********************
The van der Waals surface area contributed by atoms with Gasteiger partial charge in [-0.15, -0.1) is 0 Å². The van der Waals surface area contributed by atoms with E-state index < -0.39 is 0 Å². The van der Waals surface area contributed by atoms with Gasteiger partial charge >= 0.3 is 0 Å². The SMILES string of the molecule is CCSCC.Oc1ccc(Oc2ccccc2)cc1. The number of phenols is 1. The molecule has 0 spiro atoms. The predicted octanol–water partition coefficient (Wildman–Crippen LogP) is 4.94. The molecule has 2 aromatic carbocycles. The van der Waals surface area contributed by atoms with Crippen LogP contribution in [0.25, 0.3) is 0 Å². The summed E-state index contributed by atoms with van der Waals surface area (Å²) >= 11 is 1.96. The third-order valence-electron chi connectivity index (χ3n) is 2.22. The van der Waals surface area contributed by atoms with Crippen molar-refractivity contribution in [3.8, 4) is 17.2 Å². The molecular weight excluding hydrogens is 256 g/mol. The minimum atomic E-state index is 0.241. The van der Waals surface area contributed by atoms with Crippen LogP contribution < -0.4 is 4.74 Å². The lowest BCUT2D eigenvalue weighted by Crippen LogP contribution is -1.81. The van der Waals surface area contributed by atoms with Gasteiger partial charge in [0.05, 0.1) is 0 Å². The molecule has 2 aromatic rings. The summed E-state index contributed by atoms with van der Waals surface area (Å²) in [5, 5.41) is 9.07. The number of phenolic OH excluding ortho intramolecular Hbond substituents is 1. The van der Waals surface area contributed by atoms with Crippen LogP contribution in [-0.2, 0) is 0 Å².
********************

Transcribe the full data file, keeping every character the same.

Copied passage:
The van der Waals surface area contributed by atoms with Gasteiger partial charge in [-0.15, -0.1) is 0 Å². The van der Waals surface area contributed by atoms with E-state index < -0.39 is 0 Å². The van der Waals surface area contributed by atoms with Gasteiger partial charge >= 0.3 is 0 Å². The SMILES string of the molecule is CCSCC.Oc1ccc(Oc2ccccc2)cc1. The number of phenols is 1. The molecule has 0 spiro atoms. The predicted octanol–water partition coefficient (Wildman–Crippen LogP) is 4.94. The molecule has 2 aromatic carbocycles. The van der Waals surface area contributed by atoms with Crippen LogP contribution in [0.25, 0.3) is 0 Å². The summed E-state index contributed by atoms with van der Waals surface area (Å²) >= 11 is 1.96. The third-order valence-electron chi connectivity index (χ3n) is 2.22. The van der Waals surface area contributed by atoms with Crippen molar-refractivity contribution in [3.8, 4) is 17.2 Å². The molecular weight excluding hydrogens is 256 g/mol. The minimum atomic E-state index is 0.241. The van der Waals surface area contributed by atoms with Crippen LogP contribution < -0.4 is 4.74 Å². The lowest BCUT2D eigenvalue weighted by Crippen LogP contribution is -1.81. The van der Waals surface area contributed by atoms with Gasteiger partial charge in [0.05, 0.1) is 0 Å². The molecule has 2 aromatic rings. The summed E-state index contributed by atoms with van der Waals surface area (Å²) in [5, 5.41) is 9.07. The number of phenolic OH excluding ortho intramolecular Hbond substituents is 1. The van der Waals surface area contributed by atoms with Crippen LogP contribution in [-0.2, 0) is 0 Å².